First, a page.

On behalf of the organizing committee, we are delighted to welcome you to Caparica (Lisbon, Portugal), for the 1st International Caparica Congress on Leishmaniasis 2018 (LEISHMANIASIS2018).. The Conference will take place in Costa de Caparica the 29th, 30th and 31st October 2018.. This conference intends to gather researchers working in areas related to Leishmaniasis, from treatment to prevention. In fact, as leishmaniasis is slowly but constantly, increasing worldwide, this conference is addressed to show the latest research trends in this area. The idea is to push forward the battle against this persistent disease.. The conference will promote networking sessions to link the different skills of participants so international teams will be created to apply to funding at international level.. We are confident that you will appreciate the breadth and quality of the scientific program and the city of Caparica.. We look forward to seeing you in ...
The northward spread of leishmaniasis from Mediterranean to Continental Europe affects our area where it is typically associated with Leishmania infantum infection. In this study a 22-year survey was performed in patients (including both patients with and without history of travel through endemic areas other than Italy) attending the University Hospital of Parma, Northern Italy, in order to make a contribution to describe the cases of the visceral leishmaniasis (VL) and cutaneous leishmaniasis (CL) diagnosed in this area. One hundred fifty-six samples from 134 patients with clinical suspicion of leishmaniasis (96 suspected of having VL, 37 CL and one both VL and CL) were analyzed in our laboratory during 1992-2013 by microscopy, culture and, from 2005, also by real-time PCR. Leishmania spp. were detected in 23 samples of 15 patients (seven with VL and eight with CL), representing an infection rate of 11.2%. The figure of ...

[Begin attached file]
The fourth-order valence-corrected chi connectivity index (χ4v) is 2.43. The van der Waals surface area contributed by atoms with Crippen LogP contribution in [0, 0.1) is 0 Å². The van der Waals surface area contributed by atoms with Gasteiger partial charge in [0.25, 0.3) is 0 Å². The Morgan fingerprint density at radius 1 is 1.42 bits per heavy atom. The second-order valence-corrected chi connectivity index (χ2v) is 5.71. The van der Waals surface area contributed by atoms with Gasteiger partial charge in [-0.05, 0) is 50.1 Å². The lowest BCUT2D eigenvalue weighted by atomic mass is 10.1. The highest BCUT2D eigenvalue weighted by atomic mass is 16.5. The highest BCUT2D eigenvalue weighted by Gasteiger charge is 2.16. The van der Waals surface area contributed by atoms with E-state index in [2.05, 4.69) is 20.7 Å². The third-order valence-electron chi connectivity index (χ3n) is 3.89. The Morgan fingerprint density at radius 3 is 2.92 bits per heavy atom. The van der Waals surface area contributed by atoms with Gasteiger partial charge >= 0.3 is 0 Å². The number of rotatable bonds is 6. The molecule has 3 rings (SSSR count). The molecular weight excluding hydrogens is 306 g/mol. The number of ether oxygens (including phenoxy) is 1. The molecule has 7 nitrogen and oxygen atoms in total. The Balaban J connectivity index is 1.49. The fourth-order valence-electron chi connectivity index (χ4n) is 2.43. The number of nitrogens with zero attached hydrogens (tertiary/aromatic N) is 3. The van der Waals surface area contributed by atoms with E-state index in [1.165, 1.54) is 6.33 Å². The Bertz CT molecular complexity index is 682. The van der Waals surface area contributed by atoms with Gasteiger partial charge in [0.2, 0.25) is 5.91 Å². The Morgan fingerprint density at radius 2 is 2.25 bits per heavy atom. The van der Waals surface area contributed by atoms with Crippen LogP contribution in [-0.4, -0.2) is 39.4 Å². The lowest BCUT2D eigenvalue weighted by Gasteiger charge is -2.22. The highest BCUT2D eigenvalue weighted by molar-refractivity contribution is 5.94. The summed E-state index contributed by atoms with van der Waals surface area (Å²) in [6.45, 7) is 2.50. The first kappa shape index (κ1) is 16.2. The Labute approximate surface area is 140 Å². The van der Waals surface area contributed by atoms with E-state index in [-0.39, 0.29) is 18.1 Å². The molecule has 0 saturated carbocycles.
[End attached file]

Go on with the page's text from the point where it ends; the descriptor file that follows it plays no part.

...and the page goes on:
A research team at The University of Texas at El Paso is one step closer to developing an effective human vaccine for cutaneous leishmaniasis, a tropical disease found in Texas and Oklahoma, and affecting some U.S. troops stationed in Afghanistan and Iraq.. UTEP biological sciences doctoral student Eva Iniguez; her mentors Rosa Maldonado, Ph.D., and Igor Almeida, Ph.D.; and their teams and collaborators in Liverpool (Alvaro Acosta-Serrano, Ph.D.) and Saudi Arabia (Waleed Al-Salem, Ph.D.), recently published their research findings in PLOS Neglected Tropical Diseases, the first journal solely devoted to the worlds most neglected tropical diseases.. Leishmaniasis is caused by the protozoan leishmania parasites, which are transmitted by the bite of infected female phlebotomine sandflies - flies that are three times smaller than a mosquito. According to the World Health Organization, there are an estimated 700,000 to 1 million ...